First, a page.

South Africa’s largest teachers union Tuesday called on authorities to close schools until the number of COVID-19 cases drop in the country which has the most infections on the continent.
“The community infections have been rising since the reopening of schools and [it is] inevitably affecting the schools,” Mugwena Maluleke, the general secretary of the South African Democratic Teachers Union (Sadtu), said in a virtual media briefing.
Maluleke said Sadtu reached a decision to call for the closure of schools after holding a special meeting with its executives to discuss the spread of the virus in schools.
“In the country, the virus is reaching its peak and at the same time, we are in winter season known as the influenza season,’’ he said, adding that if schools remain open, learners, teachers, and academic staff would be at high risk of contracting the virus as South Africa approaches its peak of infections.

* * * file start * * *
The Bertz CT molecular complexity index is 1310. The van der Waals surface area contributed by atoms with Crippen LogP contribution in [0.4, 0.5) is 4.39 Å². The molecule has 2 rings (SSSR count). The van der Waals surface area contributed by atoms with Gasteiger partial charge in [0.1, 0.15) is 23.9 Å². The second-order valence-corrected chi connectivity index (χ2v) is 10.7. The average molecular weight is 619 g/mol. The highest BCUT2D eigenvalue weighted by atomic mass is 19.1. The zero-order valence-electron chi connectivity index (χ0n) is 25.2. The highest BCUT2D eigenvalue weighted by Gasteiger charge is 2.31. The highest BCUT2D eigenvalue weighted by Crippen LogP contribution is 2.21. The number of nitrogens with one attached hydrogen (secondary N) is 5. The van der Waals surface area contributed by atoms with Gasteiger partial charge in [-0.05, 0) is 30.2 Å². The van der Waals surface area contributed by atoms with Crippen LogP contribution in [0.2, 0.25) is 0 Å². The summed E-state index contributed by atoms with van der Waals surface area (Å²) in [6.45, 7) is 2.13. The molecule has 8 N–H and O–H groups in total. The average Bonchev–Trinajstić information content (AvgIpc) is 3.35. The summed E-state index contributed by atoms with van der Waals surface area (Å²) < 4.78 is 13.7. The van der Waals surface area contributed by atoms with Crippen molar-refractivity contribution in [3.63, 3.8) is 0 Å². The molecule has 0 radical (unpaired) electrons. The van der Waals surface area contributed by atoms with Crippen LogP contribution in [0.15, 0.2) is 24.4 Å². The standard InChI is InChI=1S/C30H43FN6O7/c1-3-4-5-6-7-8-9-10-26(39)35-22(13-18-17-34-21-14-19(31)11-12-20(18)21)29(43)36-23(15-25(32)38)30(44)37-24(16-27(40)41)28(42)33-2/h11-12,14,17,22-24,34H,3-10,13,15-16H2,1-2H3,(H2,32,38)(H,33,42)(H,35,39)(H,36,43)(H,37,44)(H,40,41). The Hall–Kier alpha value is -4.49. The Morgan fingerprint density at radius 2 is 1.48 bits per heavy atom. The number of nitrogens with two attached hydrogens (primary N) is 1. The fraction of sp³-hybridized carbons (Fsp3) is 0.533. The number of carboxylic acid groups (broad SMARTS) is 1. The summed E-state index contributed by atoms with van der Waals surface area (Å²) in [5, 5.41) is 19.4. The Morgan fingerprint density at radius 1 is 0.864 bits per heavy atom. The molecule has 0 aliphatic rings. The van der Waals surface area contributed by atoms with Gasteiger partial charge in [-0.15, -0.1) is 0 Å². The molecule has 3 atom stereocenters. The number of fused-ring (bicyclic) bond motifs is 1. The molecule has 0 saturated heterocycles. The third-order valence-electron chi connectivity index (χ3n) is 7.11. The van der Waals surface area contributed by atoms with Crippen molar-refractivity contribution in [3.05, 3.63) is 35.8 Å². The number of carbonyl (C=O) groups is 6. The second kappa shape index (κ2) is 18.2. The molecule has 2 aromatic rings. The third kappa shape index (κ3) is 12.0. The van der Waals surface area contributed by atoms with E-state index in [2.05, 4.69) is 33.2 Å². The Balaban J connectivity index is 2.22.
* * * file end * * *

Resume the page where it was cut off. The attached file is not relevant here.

South Africa has 287,796 confirmed COVID-19 cases and 4,172 deaths.
According to Health Minister Zweli Mkhize, the number of recoveries is 138,241, which translates to a recovery rate of 48%.
Last month, over 100 schools in South Africa were temporarily shut for decontamination, and contact tracing, after cases of infections were reported at these schools.
Schools started to reopen in the country on June 8, with Grade 7 and Grade 12 students returning to classrooms as the government started gradually easing a lockdown imposed nearly three months ago.
Authorities implemented various safety measures, including temperature checks at school gates and making it mandatory for students to wear face masks and observe physical distancing.
Sadtu said teachers and learners were worried of getting infected. “All evidence on the ground is that there is no effective teaching and learning that is taking place under the current conditions,’’ Maluleke said.
The union has suggested that learners can be taught through other mediums such TV and radio or online tools as schools remain closed.
But Mkhize has advised South Africans to adopt and learn to live with the disease which will be around for a longtime until a vaccine is found.
“We need to open up the schools because we need to understand to coexist with the virus and know how to behave where there is a viral infection,’’ he said.
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